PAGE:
6 Tips To Help You Deal With The Devastation Of Daylight Saving Time

We've been dreading it for months. But, like a fly wafting in with the scent of fresh pack of spring allergy meds, it's finally almost here. It's promised to turn us against those we love most, plunging us into the apocalyptic world our gross species probably deserves.

No, we're not talking about tax season — we're talking about daylight saving time. (Insert scream-face emoji here.) Technically, it's the start of daylight saving time, which means that, at 2:00 a.m. on March 12, we're jumping forward and losing an hour of precious sleep in the process. But, as we well know, that lost hour of sleep isn't the only awful thing coming our way — soon we'll be trudging home in the dark every night and just feeling off.

Okay, so we're being glib here; DST is not the worst thing in the world, and in the scheme of things (like, you know, global climate change, etc.) it's not a big deal. Soon enough, you'll be used to it, and everything will be okay.

Still, it remains true that DST can be kind of annoying for your body, especially during that first week. Thankfully, there are a few tried-and-true things you can do to help soften the blow of the weekend's incoming life changes.

So, go ahead and click through for a few tips on staying energized and stress-free as the universe inevitably crumbles around us.

Photographed by Rockie Nolan.
1. Start adjusting now
The time change may feel abrupt, but your body gets used to it after a while. So why not start adjusting ahead of time? Tonight and for the next few days, try going to bed and waking up a half hour earlier for a day or two. Then, try shifting things by a full hour from your normal routine. When the clocks actually change, you'll be ahead of the game (and, probably, your coworkers).
Photographed by Eric Helgas.
2. Prep for your snack attack
When our schedules are thrown off, it's natural to feel a little sluggish and turn to sweets. But resist the urge to munch on simple carbs and sugars — those will only end up making you feel worse. Instead, get prepped by making sure you've got a few healthy, filling, energizing snacks on hand ahead of time. Make sure to add veggies, lean proteins, nuts, seeds, and complex carbs to your grocery list. That might include Greek yogurt with fresh fruit (it's pomegranate season!), avocado on whole wheat toast, or even some leftover roasted pumpkin seeds.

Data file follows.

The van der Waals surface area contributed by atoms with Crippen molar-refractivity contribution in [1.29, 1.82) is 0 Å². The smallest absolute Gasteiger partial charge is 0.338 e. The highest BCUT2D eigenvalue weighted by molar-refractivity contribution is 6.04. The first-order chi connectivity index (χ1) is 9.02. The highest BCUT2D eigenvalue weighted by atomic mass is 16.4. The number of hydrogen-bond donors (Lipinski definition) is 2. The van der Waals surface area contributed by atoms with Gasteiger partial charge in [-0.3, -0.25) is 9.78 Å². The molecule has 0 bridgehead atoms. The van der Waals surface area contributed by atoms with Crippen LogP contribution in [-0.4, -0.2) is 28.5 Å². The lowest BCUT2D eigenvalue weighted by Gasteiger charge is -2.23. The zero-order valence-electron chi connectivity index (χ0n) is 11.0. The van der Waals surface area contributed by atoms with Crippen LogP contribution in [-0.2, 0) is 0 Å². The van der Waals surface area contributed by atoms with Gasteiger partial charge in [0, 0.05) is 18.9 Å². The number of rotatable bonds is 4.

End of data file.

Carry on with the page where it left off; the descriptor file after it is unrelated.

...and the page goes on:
Photographed by Molly Cranna.
3. Keep your water bottle filled
Staying hydrated is always important, of course. But when you're stressed and feeling like you're off your game, drinking water has a way of dropping to the bottom of your to-do list. So making it easy to drink all the H2O you need is extra important during this week of transition.
Photographed by Rockie Nolan.
4. Wind down without your phone
By now, you probably know that blue light (the stuff that emanates from your phone, laptop, TV, etc.) can mess with with your body's natural sleep processes and keep you awake. And maybe you also know that means you shouldn't look at those things for at least an hour before bedtime (or you can use a program like f.lux or your iPhone's night shift instead). But if there were ever a time to actually act on that advice, it would be now — there's no need to make this change harder on yourself.
Photographed by Lauren Perlstein.
5. Get as much sun as possible
Even though we're heading into spring and summer, it's still tough for many of us to get away from our desks and soak up that sun. Unfortunately, sunlight is one of the rare external cues that your body needs to keep your circadian rhythms on track. So it's worth making the extra effort to go for a walk at lunch, take the long way home, or, if necessary, invest in a light therapy box to help yourself transition to the dark times ahead.
photographed by Atisha Paulson.
6. Cut the caffeine.

One way to regulate your body's sleep schedule as it adjusts to the time shift is to reduce your caffeine intake. Even if you're feeling groggy, try to hold off on that late-afternoon latte. Less caffeine will help keep your sleep cycle in check and make it easier to fall asleep at your new bedtime.